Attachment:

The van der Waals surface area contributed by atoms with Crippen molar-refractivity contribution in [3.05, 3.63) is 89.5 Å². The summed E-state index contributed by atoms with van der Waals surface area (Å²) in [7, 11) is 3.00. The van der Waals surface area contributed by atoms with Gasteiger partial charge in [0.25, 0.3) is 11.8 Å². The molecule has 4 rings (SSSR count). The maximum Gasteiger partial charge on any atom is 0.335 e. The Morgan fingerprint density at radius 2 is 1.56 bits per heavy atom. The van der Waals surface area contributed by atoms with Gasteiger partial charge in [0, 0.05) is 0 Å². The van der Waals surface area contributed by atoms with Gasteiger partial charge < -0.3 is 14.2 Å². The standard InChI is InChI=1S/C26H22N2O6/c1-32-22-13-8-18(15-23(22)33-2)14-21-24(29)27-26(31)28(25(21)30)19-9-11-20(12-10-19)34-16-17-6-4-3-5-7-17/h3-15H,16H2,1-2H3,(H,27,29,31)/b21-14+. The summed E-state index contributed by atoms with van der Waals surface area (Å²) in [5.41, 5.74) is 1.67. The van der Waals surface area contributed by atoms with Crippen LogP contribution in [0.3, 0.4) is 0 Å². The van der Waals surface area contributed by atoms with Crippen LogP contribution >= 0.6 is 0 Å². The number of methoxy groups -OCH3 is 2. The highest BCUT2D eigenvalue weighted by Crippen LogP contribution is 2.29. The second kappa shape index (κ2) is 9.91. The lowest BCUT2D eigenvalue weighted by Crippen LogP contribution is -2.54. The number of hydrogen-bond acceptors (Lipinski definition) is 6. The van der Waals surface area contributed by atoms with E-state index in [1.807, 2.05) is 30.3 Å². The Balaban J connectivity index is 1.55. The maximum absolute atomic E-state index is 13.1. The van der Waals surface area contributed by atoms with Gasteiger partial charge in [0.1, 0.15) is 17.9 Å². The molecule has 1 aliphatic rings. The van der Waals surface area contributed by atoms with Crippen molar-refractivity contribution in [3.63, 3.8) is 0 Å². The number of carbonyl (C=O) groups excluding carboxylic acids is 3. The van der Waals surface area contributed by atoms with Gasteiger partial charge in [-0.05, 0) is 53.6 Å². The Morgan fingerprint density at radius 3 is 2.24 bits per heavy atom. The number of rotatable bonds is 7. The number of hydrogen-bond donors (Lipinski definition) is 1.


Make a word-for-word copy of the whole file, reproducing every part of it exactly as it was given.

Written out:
The van der Waals surface area contributed by atoms with Crippen molar-refractivity contribution in [3.05, 3.63) is 89.5 Å². The summed E-state index contributed by atoms with van der Waals surface area (Å²) in [7, 11) is 3.00. The van der Waals surface area contributed by atoms with Gasteiger partial charge in [0.25, 0.3) is 11.8 Å². The molecule has 4 rings (SSSR count). The maximum Gasteiger partial charge on any atom is 0.335 e. The Morgan fingerprint density at radius 2 is 1.56 bits per heavy atom. The van der Waals surface area contributed by atoms with Gasteiger partial charge in [0, 0.05) is 0 Å². The van der Waals surface area contributed by atoms with Gasteiger partial charge < -0.3 is 14.2 Å². The standard InChI is InChI=1S/C26H22N2O6/c1-32-22-13-8-18(15-23(22)33-2)14-21-24(29)27-26(31)28(25(21)30)19-9-11-20(12-10-19)34-16-17-6-4-3-5-7-17/h3-15H,16H2,1-2H3,(H,27,29,31)/b21-14+. The summed E-state index contributed by atoms with van der Waals surface area (Å²) in [5.41, 5.74) is 1.67. The van der Waals surface area contributed by atoms with Crippen LogP contribution in [0.3, 0.4) is 0 Å². The van der Waals surface area contributed by atoms with Crippen LogP contribution >= 0.6 is 0 Å². The number of methoxy groups -OCH3 is 2. The highest BCUT2D eigenvalue weighted by Crippen LogP contribution is 2.29. The second kappa shape index (κ2) is 9.91. The lowest BCUT2D eigenvalue weighted by Crippen LogP contribution is -2.54. The number of hydrogen-bond acceptors (Lipinski definition) is 6. The van der Waals surface area contributed by atoms with E-state index in [1.807, 2.05) is 30.3 Å². The Balaban J connectivity index is 1.55. The maximum absolute atomic E-state index is 13.1. The van der Waals surface area contributed by atoms with Gasteiger partial charge in [0.1, 0.15) is 17.9 Å². The molecule has 1 aliphatic rings. The van der Waals surface area contributed by atoms with Crippen molar-refractivity contribution in [3.63, 3.8) is 0 Å². The number of carbonyl (C=O) groups excluding carboxylic acids is 3. The van der Waals surface area contributed by atoms with Gasteiger partial charge in [-0.05, 0) is 53.6 Å². The Morgan fingerprint density at radius 3 is 2.24 bits per heavy atom. The number of rotatable bonds is 7. The number of hydrogen-bond donors (Lipinski definition) is 1.